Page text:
Getting certified in Iyengar Yoga

This weekend we hosted the national Iyengar Yoga assessments in Utrecht. It was intense in many ways! Nowadays it seems like more and more people choose to teach yoga, and there are many options to quickly get certified as a teacher. But not in Iyengar yoga… ⠀⠀⠀⠀⠀⠀⠀⠀⠀

Getting certified in this style requires one to be a student for at least 3 years. Then, the student has to find a mentoring teacher and a recommending teacher that are at least Junior Intermediate level. One then has to apprentice with those teachers for at least three additional years. The actual practice and self-study is by far the most important element in this journey, because yoga is an experiential subject. ⠀⠀⠀⠀⠀⠀⠀⠀⠀

Then at the assessment, the candidates have to demonstrate their own abilities in the asanas from their Introductory syllabus: 64 poses that initially look deceptively simple compared to some of the Instagram favorites like handstands and dropbacks, but try to perform them under the watchful eyes of 3 assessors and a moderator! Candidates are not only expected to be able to ‘make the shapes’ but they also have to show maturity and insight in the mechanics of the poses and their own abilities. A pretty daunting task! ⠀⠀⠀⠀⠀⠀⠀⠀⠀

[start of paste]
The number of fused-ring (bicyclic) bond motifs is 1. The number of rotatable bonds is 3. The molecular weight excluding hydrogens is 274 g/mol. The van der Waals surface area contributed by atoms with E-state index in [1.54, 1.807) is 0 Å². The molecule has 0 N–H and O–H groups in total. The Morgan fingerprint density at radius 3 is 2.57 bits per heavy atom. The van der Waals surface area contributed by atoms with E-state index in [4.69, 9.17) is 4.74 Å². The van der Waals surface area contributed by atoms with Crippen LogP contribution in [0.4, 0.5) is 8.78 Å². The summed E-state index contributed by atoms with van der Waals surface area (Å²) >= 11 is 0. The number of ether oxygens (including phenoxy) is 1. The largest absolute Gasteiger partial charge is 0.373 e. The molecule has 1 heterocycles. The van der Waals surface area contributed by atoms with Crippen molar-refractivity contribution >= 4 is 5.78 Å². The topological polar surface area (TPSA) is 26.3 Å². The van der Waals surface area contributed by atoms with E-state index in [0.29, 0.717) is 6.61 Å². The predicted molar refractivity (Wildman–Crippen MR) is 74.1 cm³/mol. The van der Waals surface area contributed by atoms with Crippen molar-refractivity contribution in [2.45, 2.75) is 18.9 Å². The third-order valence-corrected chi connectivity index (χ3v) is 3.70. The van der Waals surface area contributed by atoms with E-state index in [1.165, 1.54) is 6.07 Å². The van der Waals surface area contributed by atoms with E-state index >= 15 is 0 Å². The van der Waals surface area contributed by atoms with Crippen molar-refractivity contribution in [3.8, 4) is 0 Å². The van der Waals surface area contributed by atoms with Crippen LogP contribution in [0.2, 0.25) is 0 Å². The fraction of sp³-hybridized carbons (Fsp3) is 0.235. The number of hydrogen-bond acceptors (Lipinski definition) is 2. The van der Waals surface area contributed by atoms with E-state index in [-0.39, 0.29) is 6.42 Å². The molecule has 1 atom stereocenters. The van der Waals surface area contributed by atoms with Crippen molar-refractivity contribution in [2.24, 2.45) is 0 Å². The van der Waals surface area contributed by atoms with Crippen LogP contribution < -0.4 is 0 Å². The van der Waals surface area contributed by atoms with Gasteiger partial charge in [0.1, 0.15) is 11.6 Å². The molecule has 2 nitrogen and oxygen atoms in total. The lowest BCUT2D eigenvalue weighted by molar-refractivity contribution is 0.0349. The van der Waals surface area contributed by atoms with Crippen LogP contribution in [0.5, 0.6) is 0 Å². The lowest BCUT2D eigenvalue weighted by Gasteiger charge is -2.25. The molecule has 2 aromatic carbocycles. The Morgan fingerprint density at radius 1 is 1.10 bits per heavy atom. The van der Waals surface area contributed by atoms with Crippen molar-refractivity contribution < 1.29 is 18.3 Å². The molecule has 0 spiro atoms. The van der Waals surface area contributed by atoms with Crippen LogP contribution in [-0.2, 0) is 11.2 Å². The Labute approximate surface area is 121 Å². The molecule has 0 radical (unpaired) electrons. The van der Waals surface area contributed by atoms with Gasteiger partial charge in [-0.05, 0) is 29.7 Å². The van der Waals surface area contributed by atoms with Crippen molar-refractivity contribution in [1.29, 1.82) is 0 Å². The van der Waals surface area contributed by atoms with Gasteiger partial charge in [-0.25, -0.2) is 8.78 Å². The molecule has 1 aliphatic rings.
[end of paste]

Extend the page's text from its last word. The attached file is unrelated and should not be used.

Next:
Following the practice demonstration, candidates have to teach 3 randomly chosen asanas plus Sirsasana and Sarvangasana to a small group of volunteer students. And prior to the assessment day, they wrote a theory paper with questions about anatomy, philosophy and teaching theory. ⠀⠀⠀⠀⠀⠀⠀⠀⠀

This year, after a long and hot day we were very happy to see 4 of the participants in our In-Depth course and mentoring program pass the assessment! Congratulations to Leen, Anne, Carla and Sabrina!

iYoga t-shirts all over the world!

Wow, our signature iYoga t-shirt (design by Atelier Oost) went to the other side of the world! Eyal Shifroni took it to Australia and New Zealand, and two of our Czech friends were spotted wearing the shirt in Vienna.
How wonderful to share this practice all over the globe!

Maitri, karuna, mudita, upekshanam…

B.K.S Iyengar states in Light on the Yoga Sutras of Patanjali, in his commentary on Sutra 1.33: “This sutra asks us to rejoice with the happy, to be compassionate to the sorrowful, friendly to the virtuous, and indifferent to those who continue to live in vice despite our attempts to change them.”